As referenced in the last paragraph, addiction is an uncomfortable road for any person to find themselves on. Reliance on drugs in order to avoid uncomfortable withdrawal symptoms is so much more than many predict it to be. Recently, controversial opinion pieces have been reaching the mainstream media, producing much controversy on the topic. For example, with an article resulting in over 746 thousand Facebook shares, Brianna Lyman of Fordham University shared her thoughts about how drug addiction is not a disease. Specifically, she states in her article,
“I’ve watched enablers cosset the addict, consistently making up excuses as to why that person is an addict, why they can’t quit, and best of all; why they have a disease and should be treated as such. But enablers are not the problem, it’s the manipulator -- who is the drug addict.”
Fundamentally, this is a stance many take in order to fight back the safety nets we provide for addicts. People such as Brianna Lyman see treatment for addiction as enabling those addicted to consider themselves sick. That said, many people would also believe that someone experiencing the previously mentioned withdrawal symptoms is, if under any other circumstance, in fact, very ill. People tend to label the choice made by users as a reason to discredit their symptoms, illness, and discomfort.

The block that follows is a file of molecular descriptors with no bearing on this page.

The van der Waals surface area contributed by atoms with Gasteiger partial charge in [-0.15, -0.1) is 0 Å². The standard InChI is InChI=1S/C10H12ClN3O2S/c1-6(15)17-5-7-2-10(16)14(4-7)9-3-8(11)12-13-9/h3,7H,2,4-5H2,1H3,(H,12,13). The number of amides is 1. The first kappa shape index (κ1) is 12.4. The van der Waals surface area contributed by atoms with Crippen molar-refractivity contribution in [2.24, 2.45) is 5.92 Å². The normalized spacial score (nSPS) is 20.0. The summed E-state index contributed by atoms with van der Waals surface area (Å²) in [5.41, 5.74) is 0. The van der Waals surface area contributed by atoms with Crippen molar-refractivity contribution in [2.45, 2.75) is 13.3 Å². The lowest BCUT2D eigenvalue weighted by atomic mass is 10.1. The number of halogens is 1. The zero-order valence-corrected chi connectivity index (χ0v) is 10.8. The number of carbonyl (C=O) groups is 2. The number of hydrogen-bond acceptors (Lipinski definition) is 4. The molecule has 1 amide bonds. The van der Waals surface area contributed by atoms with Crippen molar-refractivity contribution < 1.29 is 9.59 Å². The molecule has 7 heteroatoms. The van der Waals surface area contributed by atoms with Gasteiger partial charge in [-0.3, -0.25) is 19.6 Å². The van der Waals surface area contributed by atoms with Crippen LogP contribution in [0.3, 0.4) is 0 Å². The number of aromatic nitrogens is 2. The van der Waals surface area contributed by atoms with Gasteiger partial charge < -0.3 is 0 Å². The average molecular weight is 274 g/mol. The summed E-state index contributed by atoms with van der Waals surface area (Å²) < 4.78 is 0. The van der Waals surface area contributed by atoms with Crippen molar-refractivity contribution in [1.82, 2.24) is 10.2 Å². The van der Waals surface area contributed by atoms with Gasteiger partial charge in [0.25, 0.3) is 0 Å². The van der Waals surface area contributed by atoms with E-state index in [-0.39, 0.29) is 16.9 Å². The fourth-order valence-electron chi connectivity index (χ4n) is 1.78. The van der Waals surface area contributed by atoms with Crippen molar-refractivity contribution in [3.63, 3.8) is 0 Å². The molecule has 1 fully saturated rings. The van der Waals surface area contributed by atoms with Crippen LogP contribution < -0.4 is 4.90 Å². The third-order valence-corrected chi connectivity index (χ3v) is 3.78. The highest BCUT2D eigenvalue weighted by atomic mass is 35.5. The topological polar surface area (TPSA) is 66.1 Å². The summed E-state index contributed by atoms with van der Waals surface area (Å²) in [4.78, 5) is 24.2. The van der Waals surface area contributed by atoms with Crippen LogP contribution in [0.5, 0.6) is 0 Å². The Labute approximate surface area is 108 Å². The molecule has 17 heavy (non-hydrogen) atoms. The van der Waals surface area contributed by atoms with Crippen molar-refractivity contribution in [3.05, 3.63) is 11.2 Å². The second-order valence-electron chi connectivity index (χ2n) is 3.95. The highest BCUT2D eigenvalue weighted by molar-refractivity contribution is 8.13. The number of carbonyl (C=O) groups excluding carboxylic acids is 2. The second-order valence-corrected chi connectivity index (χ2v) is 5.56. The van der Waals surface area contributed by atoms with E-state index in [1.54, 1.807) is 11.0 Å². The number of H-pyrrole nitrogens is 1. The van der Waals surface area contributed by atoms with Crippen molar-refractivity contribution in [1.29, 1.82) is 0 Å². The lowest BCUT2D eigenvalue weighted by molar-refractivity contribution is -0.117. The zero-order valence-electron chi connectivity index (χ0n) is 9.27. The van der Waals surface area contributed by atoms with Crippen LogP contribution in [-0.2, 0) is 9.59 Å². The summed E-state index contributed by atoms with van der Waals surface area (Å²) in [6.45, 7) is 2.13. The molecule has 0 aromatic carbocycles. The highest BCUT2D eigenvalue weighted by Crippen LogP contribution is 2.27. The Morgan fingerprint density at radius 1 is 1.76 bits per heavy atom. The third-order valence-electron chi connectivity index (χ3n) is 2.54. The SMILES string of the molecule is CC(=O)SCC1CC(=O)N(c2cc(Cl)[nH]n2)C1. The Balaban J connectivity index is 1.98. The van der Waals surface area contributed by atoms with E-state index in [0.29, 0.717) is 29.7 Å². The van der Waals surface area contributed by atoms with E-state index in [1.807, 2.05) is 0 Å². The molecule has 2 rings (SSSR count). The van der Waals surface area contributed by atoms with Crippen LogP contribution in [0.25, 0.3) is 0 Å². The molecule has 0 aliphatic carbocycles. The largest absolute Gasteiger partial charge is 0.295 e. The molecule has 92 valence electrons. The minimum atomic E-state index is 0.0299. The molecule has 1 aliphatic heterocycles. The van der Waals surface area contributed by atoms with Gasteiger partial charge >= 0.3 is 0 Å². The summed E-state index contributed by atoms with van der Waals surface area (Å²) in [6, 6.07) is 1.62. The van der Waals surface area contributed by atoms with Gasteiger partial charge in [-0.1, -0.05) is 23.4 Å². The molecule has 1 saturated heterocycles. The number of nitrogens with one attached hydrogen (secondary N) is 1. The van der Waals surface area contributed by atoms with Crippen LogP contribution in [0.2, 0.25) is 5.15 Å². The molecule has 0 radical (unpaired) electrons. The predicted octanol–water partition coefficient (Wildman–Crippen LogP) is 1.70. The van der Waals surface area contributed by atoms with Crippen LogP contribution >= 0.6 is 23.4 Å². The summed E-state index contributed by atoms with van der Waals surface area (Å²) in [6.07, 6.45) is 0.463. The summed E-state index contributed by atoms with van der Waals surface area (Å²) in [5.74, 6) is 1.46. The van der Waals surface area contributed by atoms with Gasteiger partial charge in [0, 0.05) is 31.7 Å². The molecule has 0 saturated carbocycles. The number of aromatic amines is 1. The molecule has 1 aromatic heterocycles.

In 2016, John Tommasi, Senior Lecturer of Economics and finance at The University of New Hampshire, reported, “Within the past two years, we have seen a large increase in the number of heroin OD’s in the northeast.” Tommasi goes on to credit this epidemic to the fact that heroin is being laced with the cheaper and more potent drug, fentanyl. In his piece, Tommasi states, “Most heroin addicts would like to quit, and the greater possibility of an OD death would normally be more incentive.” He then counters this statement by introducing the effect naloxone, specifically Narcan, has on the incentive for users to quit. After addressing moral hazard and the effects it has in economics, Tommasi credits Narcan in regards to being a safety net for drug users, to have similar attributes that insurance has regarding economic moral hazard. Tommasi states, “According to WMUR/NH, drug dealers are giving away free Narcan (it’s sold over-the-counter) with every bag of heroin they sell, hence insurance and it takes away a motivation for kicking the habit.” As both a lecturer at a large university and as a police officer, John Tommasi has strong opinions regarding most subjects. In this report, it seems Tommasi’s goals revolved around the want to shed light on the question of whether Narcan, in fact, increases heroin use. He believes that there is reason to believe that there is a relation between the two, but would never want to remove Narcan as an aid to help save lives. That said, many find themselves asking a similar question. People wonder if implementing the insurance of Narcan simply amplifies the idea of moral hazard leading to unsafe actions with the idea that if consequences arise, they can be reversed. If there is the opportunity to reverse the effects of an overdose, it is argued that people will become comfortable within their addiction, no longer attempting to quit their dangerous levels of usage.